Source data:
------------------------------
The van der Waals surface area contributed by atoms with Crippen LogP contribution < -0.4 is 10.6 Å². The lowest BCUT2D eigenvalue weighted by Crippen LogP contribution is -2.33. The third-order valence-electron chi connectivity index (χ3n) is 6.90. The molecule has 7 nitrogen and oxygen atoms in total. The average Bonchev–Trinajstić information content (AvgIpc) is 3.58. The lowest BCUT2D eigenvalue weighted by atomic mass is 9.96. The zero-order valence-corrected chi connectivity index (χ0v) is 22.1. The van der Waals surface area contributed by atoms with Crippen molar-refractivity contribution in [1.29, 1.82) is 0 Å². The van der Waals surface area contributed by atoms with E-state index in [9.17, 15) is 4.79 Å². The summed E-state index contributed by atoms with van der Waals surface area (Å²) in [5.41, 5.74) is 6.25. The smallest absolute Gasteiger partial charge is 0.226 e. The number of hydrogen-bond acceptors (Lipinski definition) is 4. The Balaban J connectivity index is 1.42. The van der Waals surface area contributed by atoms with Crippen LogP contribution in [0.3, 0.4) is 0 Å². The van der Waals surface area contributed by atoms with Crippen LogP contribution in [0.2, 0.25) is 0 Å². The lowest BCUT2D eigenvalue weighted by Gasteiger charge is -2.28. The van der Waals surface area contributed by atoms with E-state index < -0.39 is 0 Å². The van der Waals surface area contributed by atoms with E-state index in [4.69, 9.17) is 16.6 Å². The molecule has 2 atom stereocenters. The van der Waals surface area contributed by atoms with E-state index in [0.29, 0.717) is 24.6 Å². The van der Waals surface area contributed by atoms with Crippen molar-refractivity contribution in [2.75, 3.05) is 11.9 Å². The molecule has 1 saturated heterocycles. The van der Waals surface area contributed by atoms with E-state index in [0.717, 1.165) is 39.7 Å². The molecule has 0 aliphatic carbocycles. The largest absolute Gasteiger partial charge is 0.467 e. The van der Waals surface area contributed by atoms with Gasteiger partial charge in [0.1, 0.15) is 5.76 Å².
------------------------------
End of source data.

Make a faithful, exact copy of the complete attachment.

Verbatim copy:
The van der Waals surface area contributed by atoms with Crippen LogP contribution < -0.4 is 10.6 Å². The lowest BCUT2D eigenvalue weighted by Crippen LogP contribution is -2.33. The third-order valence-electron chi connectivity index (χ3n) is 6.90. The molecule has 7 nitrogen and oxygen atoms in total. The average Bonchev–Trinajstić information content (AvgIpc) is 3.58. The lowest BCUT2D eigenvalue weighted by atomic mass is 9.96. The zero-order valence-corrected chi connectivity index (χ0v) is 22.1. The van der Waals surface area contributed by atoms with Crippen molar-refractivity contribution in [1.29, 1.82) is 0 Å². The van der Waals surface area contributed by atoms with E-state index in [9.17, 15) is 4.79 Å². The summed E-state index contributed by atoms with van der Waals surface area (Å²) in [5.41, 5.74) is 6.25. The smallest absolute Gasteiger partial charge is 0.226 e. The number of hydrogen-bond acceptors (Lipinski definition) is 4. The Balaban J connectivity index is 1.42. The van der Waals surface area contributed by atoms with Crippen LogP contribution in [0.3, 0.4) is 0 Å². The van der Waals surface area contributed by atoms with Crippen LogP contribution in [0.2, 0.25) is 0 Å². The lowest BCUT2D eigenvalue weighted by Gasteiger charge is -2.28. The van der Waals surface area contributed by atoms with E-state index < -0.39 is 0 Å². The van der Waals surface area contributed by atoms with E-state index in [4.69, 9.17) is 16.6 Å². The molecule has 2 atom stereocenters. The van der Waals surface area contributed by atoms with E-state index in [0.29, 0.717) is 24.6 Å². The van der Waals surface area contributed by atoms with Crippen molar-refractivity contribution in [2.75, 3.05) is 11.9 Å². The molecule has 1 saturated heterocycles. The van der Waals surface area contributed by atoms with E-state index in [0.717, 1.165) is 39.7 Å². The molecule has 0 aliphatic carbocycles. The largest absolute Gasteiger partial charge is 0.467 e. The van der Waals surface area contributed by atoms with Gasteiger partial charge in [0.1, 0.15) is 5.76 Å².